Treat willpower as the limited resource that it is, and conserve it by building smart strategies into your life — like managing your food environment. No cookies on the counter means you likely won’t crave them.
Is willpower a myth? Yes … and no.
Willpower, otherwise known as self-control, is something most of us use quite successfully every day. When you hold your tongue instead of saying something you might regret later, that’s self-control. When you pay close attention during a boring meeting or when driving on icy roads, that’s self-control. When you focus on completing a challenging work project, that’s self-control. When you decline a cookie or a second glass of wine, that’s self-control.
We have a reserve of willpower, and that reserve can become depleted. Your brain is an energy hog, using about 20 percent of the energy you take in from food. While your brain doesn’t need much fuel to orchestrate routine tasks like brushing your teeth or driving a familiar route, it burns through a lot more when it needs to exercise self-control or make a rational, intelligent decision.
That means when your brain is running low on fuel, you’ll have a harder time mustering up willpower. These five factors are major culprits:
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1. Lack of sleep.This is why willpower tends to be stronger in the morning and wane as the day goes on.
2. Lack of nourishment. Eating nutrient-poor foods, skipping meals or restricting calories (i.e., dieting) can reduce your willpower.
3. Stress.Your brain works hard to control your thoughts, attention and emotions when you are under stress.
4. Alcohol. Alcohol lowers your blood sugar, so your brain has less fuel to make rational decisions.
5. Using willpower. Spend the day resisting cookies and you might not be able to resist pizza that night.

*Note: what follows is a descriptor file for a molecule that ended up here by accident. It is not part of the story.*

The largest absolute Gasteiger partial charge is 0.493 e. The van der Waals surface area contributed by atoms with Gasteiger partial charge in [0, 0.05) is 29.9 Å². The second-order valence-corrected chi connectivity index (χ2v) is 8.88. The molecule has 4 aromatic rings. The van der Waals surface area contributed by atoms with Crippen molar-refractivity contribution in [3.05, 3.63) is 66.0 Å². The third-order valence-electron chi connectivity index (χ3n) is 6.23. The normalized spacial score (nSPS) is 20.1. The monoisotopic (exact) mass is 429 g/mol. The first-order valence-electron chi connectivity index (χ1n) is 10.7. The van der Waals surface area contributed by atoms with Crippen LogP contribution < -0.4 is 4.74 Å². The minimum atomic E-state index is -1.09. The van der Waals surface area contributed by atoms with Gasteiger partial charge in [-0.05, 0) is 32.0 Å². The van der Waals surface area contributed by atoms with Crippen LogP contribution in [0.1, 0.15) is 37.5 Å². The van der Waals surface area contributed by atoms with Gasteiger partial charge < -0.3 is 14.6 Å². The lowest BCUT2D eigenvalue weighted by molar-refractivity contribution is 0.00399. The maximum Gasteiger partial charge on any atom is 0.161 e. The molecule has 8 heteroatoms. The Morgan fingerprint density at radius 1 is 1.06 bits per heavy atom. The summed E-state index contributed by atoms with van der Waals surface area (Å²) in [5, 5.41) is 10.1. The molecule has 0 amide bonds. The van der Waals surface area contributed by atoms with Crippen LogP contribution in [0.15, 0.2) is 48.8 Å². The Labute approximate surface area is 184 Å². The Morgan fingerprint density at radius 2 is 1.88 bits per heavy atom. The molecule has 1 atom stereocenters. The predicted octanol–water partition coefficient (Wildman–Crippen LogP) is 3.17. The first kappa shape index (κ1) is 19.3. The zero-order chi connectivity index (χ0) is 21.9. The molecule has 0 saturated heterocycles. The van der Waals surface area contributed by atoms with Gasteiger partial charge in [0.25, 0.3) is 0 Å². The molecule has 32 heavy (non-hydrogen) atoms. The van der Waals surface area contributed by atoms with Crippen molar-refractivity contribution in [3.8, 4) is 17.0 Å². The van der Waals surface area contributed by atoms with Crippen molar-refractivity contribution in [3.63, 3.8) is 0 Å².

So besides sleeping, eating nutritious meals on a regular schedule, managing stress and moderating your alcohol intake, what can you do? Treat willpower as the limited resource that it is, and conserve it by building smart strategies into your life — like managing your food environment. You really only need willpower when you’re facing temptation. If you are trying to eat fewer cookies, that’s going to be a lot harder if you keep cookies in the cupboard (or worse, on the counter).
But what about the part of the food environment you can’t control? What if you keep stumbling across cookies in the break room, or when you’re in line to buy coffee, or when you’re on your way to the produce section at the grocery store?
An often-quoted statistic from Brian Wansink, director of the famed Cornell University Food and Brand Lab, is that the average person makes more than 200 food decisions each day. As psychologist Kima Cargill, a University of Washington professor and author of “The Psychology of Overeating,” points out, “It’s hard to make 200 good food decisions a day. The people who look like they do, they’ve made a bunch of habits.”
Start building these habits by making decisions in advance, not in the moment. When you “pre-decide,” you are still making choices, but you are making them when you are in a stronger state of mind. For example, I have pre-decided that I never buy anything from the pastry case at coffee shops. Just my drip coffee, please. It’s now a habit that I don’t even have to think about. I have many patients who have pre-decided to never eat “free food” at work. No more agonizing about whether or not to have one of those doughnuts your co-worker brought in.
Habits are automatic in nature, requiring little brainpower, which means that they can make it possible to act in your own best interest — even when your willpower is low.